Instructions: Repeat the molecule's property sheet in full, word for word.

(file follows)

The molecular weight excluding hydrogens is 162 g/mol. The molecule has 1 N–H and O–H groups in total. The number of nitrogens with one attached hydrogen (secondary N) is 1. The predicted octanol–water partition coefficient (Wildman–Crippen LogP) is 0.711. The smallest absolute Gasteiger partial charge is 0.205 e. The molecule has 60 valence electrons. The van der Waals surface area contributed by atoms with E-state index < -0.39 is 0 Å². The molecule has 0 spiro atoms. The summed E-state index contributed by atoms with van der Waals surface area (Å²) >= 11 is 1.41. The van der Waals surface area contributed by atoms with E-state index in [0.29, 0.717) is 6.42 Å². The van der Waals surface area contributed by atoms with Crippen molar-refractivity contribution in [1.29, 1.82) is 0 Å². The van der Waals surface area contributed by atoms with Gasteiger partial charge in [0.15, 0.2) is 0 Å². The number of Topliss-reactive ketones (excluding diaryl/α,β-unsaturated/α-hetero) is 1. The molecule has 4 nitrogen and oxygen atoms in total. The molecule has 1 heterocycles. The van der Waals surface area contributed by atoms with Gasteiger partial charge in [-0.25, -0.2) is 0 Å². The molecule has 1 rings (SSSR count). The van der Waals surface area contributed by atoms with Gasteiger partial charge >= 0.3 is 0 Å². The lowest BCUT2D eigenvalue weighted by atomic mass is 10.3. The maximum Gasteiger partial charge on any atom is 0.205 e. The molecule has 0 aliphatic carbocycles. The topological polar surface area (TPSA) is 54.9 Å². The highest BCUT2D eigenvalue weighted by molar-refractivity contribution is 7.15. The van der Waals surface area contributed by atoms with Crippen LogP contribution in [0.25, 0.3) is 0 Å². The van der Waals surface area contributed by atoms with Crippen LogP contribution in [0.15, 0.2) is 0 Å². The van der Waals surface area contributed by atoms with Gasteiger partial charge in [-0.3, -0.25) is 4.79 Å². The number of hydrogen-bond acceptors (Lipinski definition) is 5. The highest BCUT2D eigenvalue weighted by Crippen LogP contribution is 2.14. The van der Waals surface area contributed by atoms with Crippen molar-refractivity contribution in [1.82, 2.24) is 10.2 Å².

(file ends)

The molecular weight excluding hydrogens is 162 g/mol. The molecule has 1 N–H and O–H groups in total. The number of nitrogens with one attached hydrogen (secondary N) is 1. The predicted octanol–water partition coefficient (Wildman–Crippen LogP) is 0.711. The smallest absolute Gasteiger partial charge is 0.205 e. The molecule has 60 valence electrons. The van der Waals surface area contributed by atoms with E-state index < -0.39 is 0 Å². The molecule has 0 spiro atoms. The summed E-state index contributed by atoms with van der Waals surface area (Å²) >= 11 is 1.41. The van der Waals surface area contributed by atoms with E-state index in [0.29, 0.717) is 6.42 Å². The van der Waals surface area contributed by atoms with Crippen molar-refractivity contribution in [1.29, 1.82) is 0 Å². The van der Waals surface area contributed by atoms with Gasteiger partial charge in [0.15, 0.2) is 0 Å². The number of Topliss-reactive ketones (excluding diaryl/α,β-unsaturated/α-hetero) is 1. The molecule has 4 nitrogen and oxygen atoms in total. The molecule has 1 heterocycles. The van der Waals surface area contributed by atoms with Gasteiger partial charge in [-0.25, -0.2) is 0 Å². The molecule has 1 rings (SSSR count). The van der Waals surface area contributed by atoms with Gasteiger partial charge >= 0.3 is 0 Å². The lowest BCUT2D eigenvalue weighted by atomic mass is 10.3. The maximum Gasteiger partial charge on any atom is 0.205 e. The molecule has 0 aliphatic carbocycles. The topological polar surface area (TPSA) is 54.9 Å². The highest BCUT2D eigenvalue weighted by molar-refractivity contribution is 7.15. The van der Waals surface area contributed by atoms with Crippen LogP contribution in [0.25, 0.3) is 0 Å². The van der Waals surface area contributed by atoms with Crippen LogP contribution in [0.15, 0.2) is 0 Å². The van der Waals surface area contributed by atoms with Gasteiger partial charge in [-0.3, -0.25) is 4.79 Å². The number of hydrogen-bond acceptors (Lipinski definition) is 5. The highest BCUT2D eigenvalue weighted by Crippen LogP contribution is 2.14. The van der Waals surface area contributed by atoms with Crippen molar-refractivity contribution in [1.82, 2.24) is 10.2 Å².